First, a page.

“ 'Deed do I, hinny, it's a varra auld story, that, wad ye like to hear't? But maybe no, ye'll hae o'er mony braw tricks o' new fangled histories, to care for thae auld warld stories."

“Oh, no, nurse! Do tell me about it," exclaimed Helen, “I'm so fond of such old legends."

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Leggins, hinny? I dinna ken if this is what ye ca' a leggin, I niver hear'd tell o' that name afore, but I'll tell ye the story, an' then ye'll see.

Once upon a time, lang, lang afore ony o’us was born, they say, (mind I canna just vouch for the truth on't, but sae it was tellt me,) there lived among the fells, up there, an awfu' big giant, wha comed doon in til the glen here, an' harried a' the sheep an' kine. An' he was that big an' strong, an' besides that, maist uncanny, so that none o'the folks could stand agin him. Sometimes he would carry aff wee bairns, an' those he took were niver see'd again. Noo there lived i the glen a bonnie young lassie they ca'd Hilda, (not Whitby's S. Hilda, ye ken, but ane o' our ain, that varra few folks hae heard tell on.) She was that holy an' guid, that there wasna' a lassie like her in a' the country-side. Aweel, she said ane day, that an angel had appeared to her, an' had gi’en her a wee siller cross, tellin' her she was appointed to slay the giant, like King David in the auld time. Mony folk came an’ wad hae hindered her ; but no, gang she wad, sae she went in til the Kirk, an' prayed there durin' a hale nicht; an' in the mornin' she went up the fell towards that muckle stane they ca’ the giant's seat, a’ busked in white, wi' the wee siller cross in her hand. The folks a' stood watchin' her, an' they say the giant cam' out to meet her wi' an awfu' club in his hand, an' thought to kill her in a twinklin', but S. Hilda held up the cross before his eyes, an' straightway he fell a tremblin', an’ withered, an' withered away, till only a wee heap of dust remained. But S. Hilda never came doon again; for her wark on ’arth was dune, an' the angels came down on their lang white wings, which cast broad shadows o'er the hale fell top, an' carried her awa’ wi' them to Heaven.”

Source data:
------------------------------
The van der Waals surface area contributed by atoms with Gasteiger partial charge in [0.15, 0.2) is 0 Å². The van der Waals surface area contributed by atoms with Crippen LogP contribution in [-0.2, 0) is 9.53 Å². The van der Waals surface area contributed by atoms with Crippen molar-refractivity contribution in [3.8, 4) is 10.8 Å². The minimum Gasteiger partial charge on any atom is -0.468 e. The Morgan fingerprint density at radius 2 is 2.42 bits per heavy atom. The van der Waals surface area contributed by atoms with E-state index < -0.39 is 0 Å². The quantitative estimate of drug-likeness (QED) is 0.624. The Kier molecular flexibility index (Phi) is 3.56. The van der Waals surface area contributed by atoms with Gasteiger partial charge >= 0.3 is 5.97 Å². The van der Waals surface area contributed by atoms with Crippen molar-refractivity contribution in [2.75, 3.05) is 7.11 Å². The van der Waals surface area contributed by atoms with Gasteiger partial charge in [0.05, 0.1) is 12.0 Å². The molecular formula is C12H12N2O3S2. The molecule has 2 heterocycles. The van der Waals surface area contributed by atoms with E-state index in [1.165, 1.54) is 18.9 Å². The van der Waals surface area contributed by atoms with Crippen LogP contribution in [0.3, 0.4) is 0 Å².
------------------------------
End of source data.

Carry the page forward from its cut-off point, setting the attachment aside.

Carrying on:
Helen remained silent for some time, thinking over this quaint old Saxon legend; the superstition pleased her, it seemed so well suited to the wild, solemn beauty of the Hallow Fell, and she liked the beautiful fancy of the shadow of the Angels' wings, still hovering over the place where the maiden saint had stood. Presently the door opened, and a tidy, fair-haired matron entered, accompanied by a young girl, whom Helen knew to be Jessie's sister. Both wore the picturesque dress of the Cumberland peasant women, which I am sorry to say is not so generally worn now, as formerly, a clean cotton bedgown, or short jacket) and a short dark woollen petticoat, which left the blue worsted stockings and clogs exposed to view.